When Marie Kondo suggested throwing out things that don’t bring joy, Americans were eager to discard their clutter and even relatives. Then came the coronavirus outbreak — and our willingness to follow “health-conscious” trends was also tossed out the window.
Despite the successive waves of COVID-19, Asia is faring better at managing the pandemic. Many U.S. media outlets ascribed the effective responses in East Asia to the so-called Confucian values, which prioritize collective duty over individual needs and place emphasis on respecting authority.
But it’s not that simple. Shared memories of the 2003 SARS outbreak, which infected over 8,000 people, still haunt many countries in the region. Lifestyle changes and heightened awareness from the previous outbreak in Asia have been crucial to keeping COVID-19 under control.
Oversimplifying the narrative of East Asia’s success neglects the useful lessons we can adopt overseas, especially before a vaccine is available, to save the country from the public health disaster. Here are the hygiene practices we draw from East Asia:
After multiple virus outbreaks, most people wore masks to work or school when they felt unwell, and wearing face coverings became a normal practice in East Asia. Some people even treated face masks as a fashion accessory. But during this pandemic, the importance of wearing face masks is emphasized as a means to protect oneself and others.
Since the virus carriers can be asymptomatic, healthy individuals are encouraged to put on face masks just in case. The gesture of wearing a face mask shows consideration for others. Most countries in Asia have mandated face mask use in public space, with some European countries following suit.
A 2017 study showed that people in Asia generally prefer keeping a wider interpersonal distance than those in the U.S. and some parts of Europe and South America.
In the U.S., we’re used to greeting people with a handshake or a hug. It’s a lovely but dangerous habit that increases the risk of virus transmission.
In Japan, businesspeople greet with a polite bow instead of shaking hands. Whereas in China, the traditional greeting gesture is to join a fist in the opposite palm. Friends are used to waving hellos and goodbyes rather than hugging.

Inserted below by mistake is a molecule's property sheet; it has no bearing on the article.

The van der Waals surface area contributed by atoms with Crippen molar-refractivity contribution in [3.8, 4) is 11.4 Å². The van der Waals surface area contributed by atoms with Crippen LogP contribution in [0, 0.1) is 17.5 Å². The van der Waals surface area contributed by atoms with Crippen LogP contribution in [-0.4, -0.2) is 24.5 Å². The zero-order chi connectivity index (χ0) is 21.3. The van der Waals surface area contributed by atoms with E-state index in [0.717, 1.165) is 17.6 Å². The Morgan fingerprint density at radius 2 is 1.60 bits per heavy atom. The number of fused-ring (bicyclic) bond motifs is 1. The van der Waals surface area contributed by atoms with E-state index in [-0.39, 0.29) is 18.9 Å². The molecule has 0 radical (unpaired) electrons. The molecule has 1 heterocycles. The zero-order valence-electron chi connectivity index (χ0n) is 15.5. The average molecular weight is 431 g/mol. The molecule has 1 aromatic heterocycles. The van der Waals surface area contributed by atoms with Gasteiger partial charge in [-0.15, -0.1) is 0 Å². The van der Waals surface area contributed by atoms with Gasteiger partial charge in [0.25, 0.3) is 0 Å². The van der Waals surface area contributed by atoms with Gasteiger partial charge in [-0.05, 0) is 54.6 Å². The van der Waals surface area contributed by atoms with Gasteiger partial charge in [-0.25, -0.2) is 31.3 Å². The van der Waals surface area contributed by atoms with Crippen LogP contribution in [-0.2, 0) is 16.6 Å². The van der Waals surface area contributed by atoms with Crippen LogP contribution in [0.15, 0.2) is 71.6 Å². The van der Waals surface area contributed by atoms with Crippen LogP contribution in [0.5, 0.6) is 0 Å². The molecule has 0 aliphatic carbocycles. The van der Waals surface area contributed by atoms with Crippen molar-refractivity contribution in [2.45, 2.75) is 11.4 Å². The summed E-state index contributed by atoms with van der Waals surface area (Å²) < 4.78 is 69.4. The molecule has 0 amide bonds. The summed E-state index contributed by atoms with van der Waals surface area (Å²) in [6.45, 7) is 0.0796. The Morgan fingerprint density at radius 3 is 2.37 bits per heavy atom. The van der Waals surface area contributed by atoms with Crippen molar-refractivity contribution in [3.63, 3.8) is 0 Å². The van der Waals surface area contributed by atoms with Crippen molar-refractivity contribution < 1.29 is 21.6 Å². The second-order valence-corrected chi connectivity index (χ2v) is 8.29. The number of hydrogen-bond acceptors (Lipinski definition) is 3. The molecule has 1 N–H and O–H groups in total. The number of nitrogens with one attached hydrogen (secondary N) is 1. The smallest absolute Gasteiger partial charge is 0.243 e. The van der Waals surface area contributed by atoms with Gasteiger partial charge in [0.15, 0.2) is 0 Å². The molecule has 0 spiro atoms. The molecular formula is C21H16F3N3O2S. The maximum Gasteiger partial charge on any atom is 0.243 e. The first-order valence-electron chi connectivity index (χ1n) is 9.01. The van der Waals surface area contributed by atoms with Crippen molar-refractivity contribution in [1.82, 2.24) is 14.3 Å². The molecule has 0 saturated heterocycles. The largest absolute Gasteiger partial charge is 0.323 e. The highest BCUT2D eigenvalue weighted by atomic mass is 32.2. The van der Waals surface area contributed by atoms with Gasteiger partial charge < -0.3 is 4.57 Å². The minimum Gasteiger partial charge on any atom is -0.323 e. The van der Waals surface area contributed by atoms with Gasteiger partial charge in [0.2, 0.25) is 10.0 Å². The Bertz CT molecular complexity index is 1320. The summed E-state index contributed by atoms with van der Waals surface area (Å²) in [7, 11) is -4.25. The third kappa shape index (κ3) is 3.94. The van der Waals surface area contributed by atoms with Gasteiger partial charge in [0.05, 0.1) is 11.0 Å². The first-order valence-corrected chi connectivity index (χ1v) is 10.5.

Countries around the world are taking on new ways of greeting to minimize physical contact. The somewhat silly elbow bump, for example, is gaining traction even among political leaders.
Travelers in Japan and Taiwan often notice the absence of trash cans on the streets. It’s a counterintuitive measure that raises people’s awareness of how much trash they generate. Locals are used to holding onto their trash until they get home and separate what’s recyclable.
This environmental practice also came in handy for epidemic prevention. Due to a surge of face mask usage, littering of used masks and gloves in public areas also increased, posing yet another health risk.
The Taiwanese government has imposed a penalty for face mask littering and further reduced the number of available trash cans, reminding residents to dispose of their used face masks properly in sealed garbage bags.
In Hong Kong, the older generation of Cantonese are used to rinsing the utensils with either hot tea or hot water in dim sum restaurants. They’re skeptical of the hygiene standards and believe that the hot water would help kill germs. This practice is not exactly scientific but it has become a dining ritual.
While the younger Hongkongers may not do the same, they’re used to carrying pocket tissues around. They would use the tissues to wipe the chopsticks before usage or clean any oiliness from their lips after meals. Unscented alcohol wipes have also been a popular item during this pandemic since they’re versatile for cleaning any surface or electronic devices.
It’s common for East Asians to take off their shoes and opt for a pair of indoor slippers when they enter a private home. Some businesses also require their employees and customers to change into slippers. More recently, in an interview with KGW, Dr. Chunhuei Chi, director of the Center for Global Health at Oregon State University, noted that there is a small risk of shoes tracking in droplets from the outside.
The average shoe sole is covered with thousands of fecal bacteria. In a 2017 study, more than 26 percent of shoe soles tested positive for C. Diff, the bacterium that leads to fever and explosive diarrhea.
These bacteria may not cause infections directly. But during the rainy and snowy seasons, wearing outdoor shoes inside would mean dragging the mud and dirt around the house. Removing those wet shoes would save most households and offices from having to deep clean the floor frequently.
In Zen Buddhism, cleaning is a spiritual practice that includes sweeping the floor and washing off dirt from the body. Given the humid climates in Asia, most people shower before bed to wash off the sweat and mugginess. This also helps to remove all the makeup, oil, and pollutants from the skin. Why would we want to take all the germs into our bedsheets after being outside for the whole day?
Taking a quick, lukewarm shower about 90 minutes before bed can even release muscle tension and improve sleep quality.
The months-long shutdown has provided us a chance for quiet self-reflection, especially in terms of personal health — both physical and mental. And like Marie Kondo’s magic of tidying up, maintaining cleanliness and decluttering is part of a lifelong spiritual practice. As we enter a future unknown, perhaps now is the time to take stock of how we can emerge from this pandemic and be better prepared for future crises.
Daphne K. Lee is a journalist based in Taipei and New York City. She mainly covers human rights and culture in East Asia. Find her on Twitter.